Rain, mud, and ruts: Zac’s 2017 Fundy Adventure Rally

En route to the Fundy Adventure Rally! Photo: Tammy Perry

Photos: Zac Kurylyk
Title photo: Tammy Perry

The event sounded like a good idea at first – I’d planned to run it for months – but about 20 minutes into the Fundy Adventure Rally’s offroad ride this year, I began to question whether I should have stayed home.

Riding the dirt roads in a foggy downpour, I realized I’d grabbed a thermal jacket liner in my rush to get to the rally … and left the rain liner at home. I was soaked through all my clothes, and the day was just beginning.

Way back in January, one of my New Year’s Resolutions was to ride the Fundy Adventure Rally this year. I figured I’d probably take my DR650, tag along on someone else’s team, and mix up some A routes and B routes, maybe throwing in a C route for kicks.

But it’s been a tough year at CMG. As a result, the DR650 isn’t quite finished (almost there) and I barely had the chance to ride offroad this season. I didn’t want to hold a team back, so I opted to ride the solo Scavenger route (a little over 250 km, instead of 500 km). And, because the six-fiddy was still not completed, I had to take my 1990 Suzuki DR350. Which, of course, needed some maintenance. It wouldn’t be a CMG rally weekend if there wasn’t some last-minute wrenching.

Robert takes a photo at the Crooked Creek lookout. The Scavenger route is filled with gems like this spot, that you’d never find otherwise.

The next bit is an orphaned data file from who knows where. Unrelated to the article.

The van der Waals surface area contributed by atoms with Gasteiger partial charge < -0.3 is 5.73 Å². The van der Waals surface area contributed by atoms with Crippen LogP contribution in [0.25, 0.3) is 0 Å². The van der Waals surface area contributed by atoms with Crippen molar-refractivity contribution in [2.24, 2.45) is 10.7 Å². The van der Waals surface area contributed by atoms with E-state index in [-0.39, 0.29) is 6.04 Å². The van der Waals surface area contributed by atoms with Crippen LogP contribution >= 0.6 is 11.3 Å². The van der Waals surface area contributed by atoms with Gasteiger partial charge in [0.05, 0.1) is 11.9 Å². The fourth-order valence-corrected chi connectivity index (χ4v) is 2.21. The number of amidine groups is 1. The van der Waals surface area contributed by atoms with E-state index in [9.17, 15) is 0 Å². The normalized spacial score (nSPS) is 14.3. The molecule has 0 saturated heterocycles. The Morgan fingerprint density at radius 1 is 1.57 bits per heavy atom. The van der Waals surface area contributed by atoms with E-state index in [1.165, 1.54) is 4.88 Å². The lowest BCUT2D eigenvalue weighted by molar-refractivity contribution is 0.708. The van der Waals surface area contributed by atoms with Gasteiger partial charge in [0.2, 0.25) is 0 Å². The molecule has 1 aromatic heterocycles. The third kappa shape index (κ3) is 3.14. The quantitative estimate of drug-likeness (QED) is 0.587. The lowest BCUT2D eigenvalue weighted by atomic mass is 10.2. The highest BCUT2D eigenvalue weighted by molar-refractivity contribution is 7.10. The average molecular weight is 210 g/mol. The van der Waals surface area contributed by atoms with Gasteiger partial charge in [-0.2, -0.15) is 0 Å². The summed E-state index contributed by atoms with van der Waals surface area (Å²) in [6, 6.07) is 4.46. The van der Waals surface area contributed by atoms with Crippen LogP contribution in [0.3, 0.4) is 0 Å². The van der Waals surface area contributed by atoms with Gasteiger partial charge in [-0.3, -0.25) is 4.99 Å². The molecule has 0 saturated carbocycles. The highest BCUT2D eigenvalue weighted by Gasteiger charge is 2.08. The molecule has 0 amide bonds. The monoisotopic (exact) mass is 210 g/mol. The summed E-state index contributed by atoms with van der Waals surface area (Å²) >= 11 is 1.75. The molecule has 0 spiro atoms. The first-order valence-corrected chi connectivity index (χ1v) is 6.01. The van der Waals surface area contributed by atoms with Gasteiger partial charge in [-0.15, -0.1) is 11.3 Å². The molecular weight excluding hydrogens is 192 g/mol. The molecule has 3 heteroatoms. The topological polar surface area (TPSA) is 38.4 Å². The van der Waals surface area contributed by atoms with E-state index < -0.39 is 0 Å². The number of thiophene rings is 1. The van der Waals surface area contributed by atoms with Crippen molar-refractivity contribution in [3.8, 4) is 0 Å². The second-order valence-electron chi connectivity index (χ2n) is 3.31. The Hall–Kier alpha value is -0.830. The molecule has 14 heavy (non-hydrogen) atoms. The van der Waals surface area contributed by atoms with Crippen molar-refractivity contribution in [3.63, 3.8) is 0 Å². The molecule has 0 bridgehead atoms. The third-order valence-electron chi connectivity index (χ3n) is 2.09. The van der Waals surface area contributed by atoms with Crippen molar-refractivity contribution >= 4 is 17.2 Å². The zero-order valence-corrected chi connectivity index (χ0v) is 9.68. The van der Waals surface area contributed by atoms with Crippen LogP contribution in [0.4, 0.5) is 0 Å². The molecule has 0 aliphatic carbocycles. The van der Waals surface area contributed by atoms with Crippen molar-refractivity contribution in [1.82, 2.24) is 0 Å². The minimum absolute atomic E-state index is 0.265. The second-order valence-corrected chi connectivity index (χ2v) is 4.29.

The 350 needed tires. With the rear tire off, I decided I might as well swap in my rebuilt shock while I was at it. And hey, look how loose that rear linkage is! Maybe I should install those bearings I bought months ago?

Against all odds, I was at the rally in time to chat with the GS Challenge competitors on Friday, set up a tent, then tear it down once I found a spot to stay in a cabin.

Four other bikes went out on the Scavenger route with me, rolling out shortly after 9 PM. There were two solo riders aboard BMWs, another guy riding two-up with his son on a Beemer, and another rider on a V-Strom. My 26-year-old 350 was the odd bike out, for sure.

At the start of the day, riding along on the verge of hypothermia, I wondered if I’d be able to complete the course, or if I’d have to turn back. Thankfully, I warmed up in Alma (perhaps due to the coffee, or perhaps because I got hot under the collar when it took a half hour’s wait to get service at the shop).

This was the fourth year for the Fundy Adventure Rally, and the first year under new Canada Moto Rallies owners Eric and Terri Russell.

This year saw a big jump in attendance, with 152 riders in total, including sweeps and Scavenger route riders. However, there was also a visible increase in non-riding family members and other hangers-on at the rally; the camping section was full of trailers and tents.

Part of the reason for the increase was BMW’s GS Challenge, which ran throughout the rally weekend.
In the Challenge, nine riders from across Canada (the winners of the regional competitions) pitted their riding and survival skills against one another for the chance to represent our country at the international GS Trophy event next year in Mongolia. The winners were Joel Goulet, Jamie Jones, and Bela Herman.

The top riders in the Rally itself were the Awesome Players team, who many readers will recognize from their YouTube channel. The Awesome Players were the only team to achieve Bitcoin-level status, finishing all C and B routes and including bigbore adventure bikes on their team while they did so.

From there, the day just got better.